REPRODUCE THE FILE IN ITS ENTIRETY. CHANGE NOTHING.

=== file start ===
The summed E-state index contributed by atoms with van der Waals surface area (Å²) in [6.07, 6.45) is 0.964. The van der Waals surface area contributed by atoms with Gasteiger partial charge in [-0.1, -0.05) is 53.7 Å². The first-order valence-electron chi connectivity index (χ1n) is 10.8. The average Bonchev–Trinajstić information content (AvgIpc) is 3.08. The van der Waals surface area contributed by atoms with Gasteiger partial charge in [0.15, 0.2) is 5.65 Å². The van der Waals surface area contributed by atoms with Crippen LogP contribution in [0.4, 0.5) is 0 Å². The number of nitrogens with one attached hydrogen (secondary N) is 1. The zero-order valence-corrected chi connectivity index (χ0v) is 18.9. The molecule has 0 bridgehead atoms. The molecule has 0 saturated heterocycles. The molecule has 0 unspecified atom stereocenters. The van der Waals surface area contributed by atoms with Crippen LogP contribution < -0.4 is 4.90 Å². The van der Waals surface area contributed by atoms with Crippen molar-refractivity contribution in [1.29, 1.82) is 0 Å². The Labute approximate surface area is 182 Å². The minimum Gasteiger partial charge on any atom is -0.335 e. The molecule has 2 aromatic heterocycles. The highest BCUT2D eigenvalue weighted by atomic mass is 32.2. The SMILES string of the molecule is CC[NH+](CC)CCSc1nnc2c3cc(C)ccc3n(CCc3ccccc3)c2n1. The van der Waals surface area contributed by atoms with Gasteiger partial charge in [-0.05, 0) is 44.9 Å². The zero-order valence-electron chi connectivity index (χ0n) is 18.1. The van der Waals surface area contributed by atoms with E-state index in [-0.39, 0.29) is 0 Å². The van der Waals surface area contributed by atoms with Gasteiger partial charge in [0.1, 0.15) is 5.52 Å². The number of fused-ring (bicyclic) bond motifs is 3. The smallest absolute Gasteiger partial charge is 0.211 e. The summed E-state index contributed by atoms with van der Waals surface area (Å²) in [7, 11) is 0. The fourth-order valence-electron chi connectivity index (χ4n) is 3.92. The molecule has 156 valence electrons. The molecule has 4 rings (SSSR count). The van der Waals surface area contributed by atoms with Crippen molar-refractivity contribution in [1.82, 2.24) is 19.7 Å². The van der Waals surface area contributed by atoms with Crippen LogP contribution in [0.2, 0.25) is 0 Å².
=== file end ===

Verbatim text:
The summed E-state index contributed by atoms with van der Waals surface area (Å²) in [6.07, 6.45) is 0.964. The van der Waals surface area contributed by atoms with Gasteiger partial charge in [-0.1, -0.05) is 53.7 Å². The first-order valence-electron chi connectivity index (χ1n) is 10.8. The average Bonchev–Trinajstić information content (AvgIpc) is 3.08. The van der Waals surface area contributed by atoms with Gasteiger partial charge in [0.15, 0.2) is 5.65 Å². The van der Waals surface area contributed by atoms with Crippen LogP contribution in [0.4, 0.5) is 0 Å². The number of nitrogens with one attached hydrogen (secondary N) is 1. The zero-order valence-corrected chi connectivity index (χ0v) is 18.9. The molecule has 0 bridgehead atoms. The molecule has 0 saturated heterocycles. The molecule has 0 unspecified atom stereocenters. The van der Waals surface area contributed by atoms with Crippen LogP contribution < -0.4 is 4.90 Å². The van der Waals surface area contributed by atoms with Crippen molar-refractivity contribution in [1.29, 1.82) is 0 Å². The Labute approximate surface area is 182 Å². The minimum Gasteiger partial charge on any atom is -0.335 e. The molecule has 2 aromatic heterocycles. The highest BCUT2D eigenvalue weighted by atomic mass is 32.2. The SMILES string of the molecule is CC[NH+](CC)CCSc1nnc2c3cc(C)ccc3n(CCc3ccccc3)c2n1. The van der Waals surface area contributed by atoms with Gasteiger partial charge in [-0.05, 0) is 44.9 Å². The zero-order valence-electron chi connectivity index (χ0n) is 18.1. The van der Waals surface area contributed by atoms with E-state index in [-0.39, 0.29) is 0 Å². The van der Waals surface area contributed by atoms with Gasteiger partial charge in [0.1, 0.15) is 5.52 Å². The number of fused-ring (bicyclic) bond motifs is 3. The smallest absolute Gasteiger partial charge is 0.211 e. The summed E-state index contributed by atoms with van der Waals surface area (Å²) in [7, 11) is 0. The fourth-order valence-electron chi connectivity index (χ4n) is 3.92. The molecule has 156 valence electrons. The molecule has 4 rings (SSSR count). The van der Waals surface area contributed by atoms with Crippen molar-refractivity contribution in [1.82, 2.24) is 19.7 Å². The van der Waals surface area contributed by atoms with Crippen LogP contribution in [0.2, 0.25) is 0 Å².